It’s a great lead single.  The beat is a little <i>Check Your Head</i>-ish, but the song is definitely its own thing.  Something both familiar and new.

I can’t wait to see them play it live.

*****

A final word:  Since the original version of this essay was written, MCA has sent out another message to his fans.  This one is called “post india update”.  Apparently he went to India to see some Tibetan doctors (and, as it worked out, to drop in on some class that the Dalai Lama was teaching).  He says, “i'm feeling healthy, strong and hopeful that i've beaten this thing, but of course time will tell”.

The Tibetan doctors told him to eat vegan/organic.  He says that this is easier to do here than there.  This surprises him.

He then talks about a nunnery that he visited and he provides a link.  “[I]t's about $350 a year to sponsor a nun if you are interested”, he writes.  I’m not sure how I feel about this.

He wraps up with a final update about the new record and his health:  “we have not set a new release date for the record yet, but i'm hoping it'll be in the first half of next year. looking forward to that, but in the meantime, i'm just enjoying a little downtime in massachusetts, taking walks in the woods and hanging out with the family”.

Just yesterday—the day on which I received the latest MCA update—my mom was back in and out of the hospital.  It sounds like I’m making this up, but I’m not.  This visit was completely unrelated to the other.

She’s fine.  A minor thing.  But did I mention that she was in and out of the hospital?  I talked to her earlier today, in fact.  She sounds tired.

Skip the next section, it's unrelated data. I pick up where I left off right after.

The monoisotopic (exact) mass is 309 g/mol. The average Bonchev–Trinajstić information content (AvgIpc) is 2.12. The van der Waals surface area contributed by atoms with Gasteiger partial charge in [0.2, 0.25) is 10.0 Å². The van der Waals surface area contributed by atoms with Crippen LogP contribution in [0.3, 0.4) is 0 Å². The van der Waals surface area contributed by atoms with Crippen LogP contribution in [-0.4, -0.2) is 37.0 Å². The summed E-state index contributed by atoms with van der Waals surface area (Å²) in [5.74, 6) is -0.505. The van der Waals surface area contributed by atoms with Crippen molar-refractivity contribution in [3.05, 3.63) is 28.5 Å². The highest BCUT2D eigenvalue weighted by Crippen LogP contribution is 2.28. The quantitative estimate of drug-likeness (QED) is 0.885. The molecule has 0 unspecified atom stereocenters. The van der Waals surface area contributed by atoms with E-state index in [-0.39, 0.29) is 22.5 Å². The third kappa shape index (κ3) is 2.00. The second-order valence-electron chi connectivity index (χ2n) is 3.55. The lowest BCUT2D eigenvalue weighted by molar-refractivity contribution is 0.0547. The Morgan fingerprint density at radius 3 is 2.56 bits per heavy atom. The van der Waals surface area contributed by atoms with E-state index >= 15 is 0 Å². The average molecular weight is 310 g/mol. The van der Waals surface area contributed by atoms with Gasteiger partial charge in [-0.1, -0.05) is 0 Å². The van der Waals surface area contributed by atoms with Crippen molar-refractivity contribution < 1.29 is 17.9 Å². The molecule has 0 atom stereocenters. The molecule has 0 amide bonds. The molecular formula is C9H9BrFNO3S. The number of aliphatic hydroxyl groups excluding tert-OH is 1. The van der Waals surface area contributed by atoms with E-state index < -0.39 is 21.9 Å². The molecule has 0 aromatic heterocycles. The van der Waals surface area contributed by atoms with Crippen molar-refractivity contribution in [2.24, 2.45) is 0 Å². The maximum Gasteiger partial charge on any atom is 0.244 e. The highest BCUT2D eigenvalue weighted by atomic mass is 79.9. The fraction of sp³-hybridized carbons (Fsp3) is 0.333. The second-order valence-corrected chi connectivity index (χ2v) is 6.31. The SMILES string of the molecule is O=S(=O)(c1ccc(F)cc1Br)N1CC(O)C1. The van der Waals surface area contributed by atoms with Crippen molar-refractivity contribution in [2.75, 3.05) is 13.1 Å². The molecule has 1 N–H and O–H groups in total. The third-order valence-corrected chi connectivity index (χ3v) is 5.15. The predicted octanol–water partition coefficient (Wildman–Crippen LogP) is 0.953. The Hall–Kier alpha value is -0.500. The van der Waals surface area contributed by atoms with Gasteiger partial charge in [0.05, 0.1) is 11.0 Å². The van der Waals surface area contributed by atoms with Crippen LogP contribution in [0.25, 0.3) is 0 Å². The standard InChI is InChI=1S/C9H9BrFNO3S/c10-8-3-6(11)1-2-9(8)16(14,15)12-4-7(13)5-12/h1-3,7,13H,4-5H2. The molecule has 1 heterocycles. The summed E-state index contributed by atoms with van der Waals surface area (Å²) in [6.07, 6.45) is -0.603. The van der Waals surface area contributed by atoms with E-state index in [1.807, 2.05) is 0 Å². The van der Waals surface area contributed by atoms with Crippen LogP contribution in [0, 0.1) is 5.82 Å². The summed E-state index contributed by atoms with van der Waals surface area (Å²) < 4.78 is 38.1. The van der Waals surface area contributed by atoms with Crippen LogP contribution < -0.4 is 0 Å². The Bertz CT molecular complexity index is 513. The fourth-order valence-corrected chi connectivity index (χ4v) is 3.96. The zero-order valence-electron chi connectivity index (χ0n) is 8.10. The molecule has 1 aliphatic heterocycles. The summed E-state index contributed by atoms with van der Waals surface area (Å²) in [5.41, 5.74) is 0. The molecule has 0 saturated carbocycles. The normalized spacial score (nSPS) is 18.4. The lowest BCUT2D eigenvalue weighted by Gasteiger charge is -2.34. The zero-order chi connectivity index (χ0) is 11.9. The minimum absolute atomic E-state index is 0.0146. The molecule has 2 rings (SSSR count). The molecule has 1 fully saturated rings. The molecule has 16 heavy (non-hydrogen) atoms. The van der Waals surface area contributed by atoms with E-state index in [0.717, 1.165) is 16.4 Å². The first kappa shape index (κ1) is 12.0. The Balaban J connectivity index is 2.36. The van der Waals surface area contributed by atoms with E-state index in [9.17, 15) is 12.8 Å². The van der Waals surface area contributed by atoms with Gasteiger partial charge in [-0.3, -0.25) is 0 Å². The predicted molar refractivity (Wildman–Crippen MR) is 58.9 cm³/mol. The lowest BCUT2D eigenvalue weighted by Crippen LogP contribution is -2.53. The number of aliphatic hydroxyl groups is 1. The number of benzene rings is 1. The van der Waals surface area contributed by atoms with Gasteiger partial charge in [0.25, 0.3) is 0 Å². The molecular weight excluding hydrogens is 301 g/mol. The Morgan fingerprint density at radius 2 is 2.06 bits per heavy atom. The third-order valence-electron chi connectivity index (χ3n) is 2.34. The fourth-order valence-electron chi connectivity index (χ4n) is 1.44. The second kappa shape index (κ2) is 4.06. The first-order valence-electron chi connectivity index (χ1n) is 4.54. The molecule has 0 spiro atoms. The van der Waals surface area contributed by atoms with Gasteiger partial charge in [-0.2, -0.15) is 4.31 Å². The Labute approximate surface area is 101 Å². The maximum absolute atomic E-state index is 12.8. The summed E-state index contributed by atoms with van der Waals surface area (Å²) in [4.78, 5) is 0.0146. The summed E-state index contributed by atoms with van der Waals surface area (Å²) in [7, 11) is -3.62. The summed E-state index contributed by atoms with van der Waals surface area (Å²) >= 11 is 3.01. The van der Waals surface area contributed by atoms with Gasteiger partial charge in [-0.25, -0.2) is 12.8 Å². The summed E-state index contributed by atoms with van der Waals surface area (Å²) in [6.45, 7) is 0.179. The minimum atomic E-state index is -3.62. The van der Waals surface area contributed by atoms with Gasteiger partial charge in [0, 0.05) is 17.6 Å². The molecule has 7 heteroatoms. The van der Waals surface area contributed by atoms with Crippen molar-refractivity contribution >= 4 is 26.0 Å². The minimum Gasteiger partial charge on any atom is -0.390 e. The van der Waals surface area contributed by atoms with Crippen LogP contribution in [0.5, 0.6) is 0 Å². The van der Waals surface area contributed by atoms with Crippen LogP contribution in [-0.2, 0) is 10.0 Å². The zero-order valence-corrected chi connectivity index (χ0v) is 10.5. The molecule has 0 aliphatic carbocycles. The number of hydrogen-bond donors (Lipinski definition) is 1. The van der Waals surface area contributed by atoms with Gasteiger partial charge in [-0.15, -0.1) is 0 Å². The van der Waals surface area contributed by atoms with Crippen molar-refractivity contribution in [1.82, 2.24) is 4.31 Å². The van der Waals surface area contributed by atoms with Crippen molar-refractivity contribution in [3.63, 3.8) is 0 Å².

There’s something to be said here in the end about family:  MCA hanging out with his; me being far away from mine; all of us getting older and experiencing some variation of the same thing.

Family, immediate and otherwise.

I’ve read and re-read this piece some dozen times over the past two months, and, despite my initial insistence to the contrary, I’m just now realizing that this is what it was about all along.


3 comments:

  1. Amen, and well said.

    BTW, I meant to say this a couple of years ago, but way beyond Nas, the cousin/sleep line is actually from Thomas Sackville ("By him, lay heavy Sleep, the cousin of Death, / Flat on the ground, and still as any stone..."), which itself is a riff off the sleep-is-the-brother-of-death trope that goes back, at least in historical record, to Homer and Hesiod.

    And thanks to historical records, Yauch, too, does indeed get to go on until 3000 and beyond.

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  2. Thanks for the context, Kellie. I found it very interesting that the song pretty much stayed intact when it was finally released a year later, with that line being substituted for with another, less loaded verse.

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  3. Yes, resulting in a very different tone indeed. I do wonder how that change came about.